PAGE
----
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Sunday, 26 July 2009

The Witch and the Stone

Folklorist Ian Dawson was one of the founder editors of ASH Magazine, and was at the magazine until the very last issue in 1997. He spent the nine years that ASH was in print, as a loyal and leading light within the editorial team. He wrote more articles than anyone else, and was a champion of the Green Man in Essex, along with being a mine of information on Essex Witchcraft and Cunning Lore. The article below, was one of his earlier ones, and was published in the second issue, which hit the streets in the winter of 1988!

The Witch and the Stone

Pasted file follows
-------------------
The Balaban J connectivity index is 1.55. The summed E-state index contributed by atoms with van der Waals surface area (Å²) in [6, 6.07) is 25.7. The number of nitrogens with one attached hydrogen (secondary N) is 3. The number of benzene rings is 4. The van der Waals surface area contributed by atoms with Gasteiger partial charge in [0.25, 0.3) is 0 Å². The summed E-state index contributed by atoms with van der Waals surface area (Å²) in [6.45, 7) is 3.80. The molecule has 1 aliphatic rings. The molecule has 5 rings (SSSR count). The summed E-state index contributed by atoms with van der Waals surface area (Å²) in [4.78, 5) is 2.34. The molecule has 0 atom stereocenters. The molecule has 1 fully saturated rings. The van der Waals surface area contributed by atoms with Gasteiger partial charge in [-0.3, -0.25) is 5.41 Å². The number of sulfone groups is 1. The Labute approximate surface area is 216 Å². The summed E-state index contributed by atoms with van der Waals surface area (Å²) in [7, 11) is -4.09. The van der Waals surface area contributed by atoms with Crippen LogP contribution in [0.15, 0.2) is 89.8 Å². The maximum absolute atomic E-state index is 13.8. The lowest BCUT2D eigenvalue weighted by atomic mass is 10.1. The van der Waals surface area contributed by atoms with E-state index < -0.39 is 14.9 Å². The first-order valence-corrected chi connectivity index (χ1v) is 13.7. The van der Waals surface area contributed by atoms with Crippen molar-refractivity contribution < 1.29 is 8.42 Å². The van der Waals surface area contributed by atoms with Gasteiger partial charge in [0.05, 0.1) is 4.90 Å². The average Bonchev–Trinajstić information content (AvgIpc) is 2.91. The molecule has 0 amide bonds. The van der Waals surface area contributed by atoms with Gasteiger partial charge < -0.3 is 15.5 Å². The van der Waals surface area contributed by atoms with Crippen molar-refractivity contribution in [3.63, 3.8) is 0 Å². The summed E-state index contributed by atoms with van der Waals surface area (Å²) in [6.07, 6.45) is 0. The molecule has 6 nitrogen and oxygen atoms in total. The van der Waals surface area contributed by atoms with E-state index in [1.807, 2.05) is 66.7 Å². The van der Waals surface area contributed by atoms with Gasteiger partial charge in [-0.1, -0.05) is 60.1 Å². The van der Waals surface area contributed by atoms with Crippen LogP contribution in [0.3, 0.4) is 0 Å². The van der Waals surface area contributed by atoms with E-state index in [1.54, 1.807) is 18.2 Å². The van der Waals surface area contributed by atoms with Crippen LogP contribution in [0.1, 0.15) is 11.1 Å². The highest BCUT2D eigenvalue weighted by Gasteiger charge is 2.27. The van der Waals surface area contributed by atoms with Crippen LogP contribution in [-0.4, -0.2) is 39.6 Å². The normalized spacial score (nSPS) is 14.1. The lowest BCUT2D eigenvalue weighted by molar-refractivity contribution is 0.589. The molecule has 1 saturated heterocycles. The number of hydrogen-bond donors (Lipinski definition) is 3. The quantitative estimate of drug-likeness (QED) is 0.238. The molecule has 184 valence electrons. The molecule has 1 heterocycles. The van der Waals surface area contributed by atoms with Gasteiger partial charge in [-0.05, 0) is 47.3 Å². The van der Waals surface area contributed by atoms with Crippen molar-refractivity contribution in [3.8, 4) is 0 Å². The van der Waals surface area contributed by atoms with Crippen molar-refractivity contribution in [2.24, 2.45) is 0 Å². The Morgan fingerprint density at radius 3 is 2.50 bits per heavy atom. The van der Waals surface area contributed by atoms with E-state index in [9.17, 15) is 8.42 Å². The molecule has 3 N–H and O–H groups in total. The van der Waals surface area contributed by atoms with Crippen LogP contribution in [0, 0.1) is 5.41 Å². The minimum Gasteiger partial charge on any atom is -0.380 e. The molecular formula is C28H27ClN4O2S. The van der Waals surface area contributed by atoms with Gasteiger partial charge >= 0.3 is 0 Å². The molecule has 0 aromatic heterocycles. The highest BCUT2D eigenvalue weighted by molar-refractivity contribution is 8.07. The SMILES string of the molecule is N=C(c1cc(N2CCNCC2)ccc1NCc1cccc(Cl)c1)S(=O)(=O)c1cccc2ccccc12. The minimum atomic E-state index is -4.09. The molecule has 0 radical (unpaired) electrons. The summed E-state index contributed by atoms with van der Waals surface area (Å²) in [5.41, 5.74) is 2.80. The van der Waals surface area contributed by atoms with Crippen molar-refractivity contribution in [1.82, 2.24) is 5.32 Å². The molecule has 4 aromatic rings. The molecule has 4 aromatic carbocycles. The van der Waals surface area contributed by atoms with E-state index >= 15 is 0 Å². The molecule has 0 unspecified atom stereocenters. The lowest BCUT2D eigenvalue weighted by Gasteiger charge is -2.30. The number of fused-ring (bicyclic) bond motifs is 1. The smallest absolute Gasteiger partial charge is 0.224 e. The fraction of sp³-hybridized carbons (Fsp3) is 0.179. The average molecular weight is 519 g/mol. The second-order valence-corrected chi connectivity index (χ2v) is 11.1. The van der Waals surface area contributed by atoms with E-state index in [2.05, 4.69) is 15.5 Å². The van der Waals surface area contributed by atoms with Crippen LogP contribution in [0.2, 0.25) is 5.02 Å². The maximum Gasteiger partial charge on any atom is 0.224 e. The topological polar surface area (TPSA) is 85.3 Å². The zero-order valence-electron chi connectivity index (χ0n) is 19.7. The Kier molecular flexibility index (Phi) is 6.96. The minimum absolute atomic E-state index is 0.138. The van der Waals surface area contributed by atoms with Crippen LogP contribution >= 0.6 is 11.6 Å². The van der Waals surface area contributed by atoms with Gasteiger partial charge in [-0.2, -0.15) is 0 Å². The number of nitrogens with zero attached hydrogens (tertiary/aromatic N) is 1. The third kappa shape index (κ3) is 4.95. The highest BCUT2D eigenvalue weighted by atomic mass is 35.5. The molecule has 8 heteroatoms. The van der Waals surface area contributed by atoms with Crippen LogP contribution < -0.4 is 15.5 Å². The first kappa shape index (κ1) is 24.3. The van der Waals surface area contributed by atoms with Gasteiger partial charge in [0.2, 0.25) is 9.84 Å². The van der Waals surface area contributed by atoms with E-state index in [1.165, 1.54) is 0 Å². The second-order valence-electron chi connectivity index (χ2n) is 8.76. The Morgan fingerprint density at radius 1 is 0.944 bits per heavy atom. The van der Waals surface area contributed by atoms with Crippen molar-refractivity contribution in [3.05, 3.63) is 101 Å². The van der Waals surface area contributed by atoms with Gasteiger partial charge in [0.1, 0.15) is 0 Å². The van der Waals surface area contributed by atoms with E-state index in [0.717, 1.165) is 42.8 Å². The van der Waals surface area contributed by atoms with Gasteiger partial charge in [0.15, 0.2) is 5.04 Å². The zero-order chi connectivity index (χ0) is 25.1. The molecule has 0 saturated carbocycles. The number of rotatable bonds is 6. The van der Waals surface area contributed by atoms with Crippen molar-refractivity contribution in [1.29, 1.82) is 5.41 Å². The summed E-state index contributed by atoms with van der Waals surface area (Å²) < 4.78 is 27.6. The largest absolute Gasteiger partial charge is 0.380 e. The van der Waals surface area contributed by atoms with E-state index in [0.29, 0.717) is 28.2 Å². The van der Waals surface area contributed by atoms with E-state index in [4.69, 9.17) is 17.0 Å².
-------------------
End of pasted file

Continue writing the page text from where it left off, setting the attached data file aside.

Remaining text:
by Ian Dawson

For years Essex has been known as the witch county, because of the many witchcraft trials held there in the sixteenth and seventeenth centuries. It is hardly surprising therefore, that there are many stories about witches and their craft, coming from this part of the British Isles. One such story is that of the Witch of Scrapfaggots Green. For years the villagers of Great Leighs knew of large stone that lay at the crossroads known locally as Scrapfaggots Green. Under the stone were the remains of the Witch of Great Leighs, put to death some 300 years before.

In 1944, during the second world war, the roads leading to Boreham air base had to be widened so that military vehicles could travel along them. One of these roads, called Drachett Lane, led over the crossroads where the witch lay, and an army bulldozer pushed aside the stone that marked the witch's grave. From that day onwards. there followed a series of events that defied all explanation and to which nearly everyone in the village was witness to at one time or another.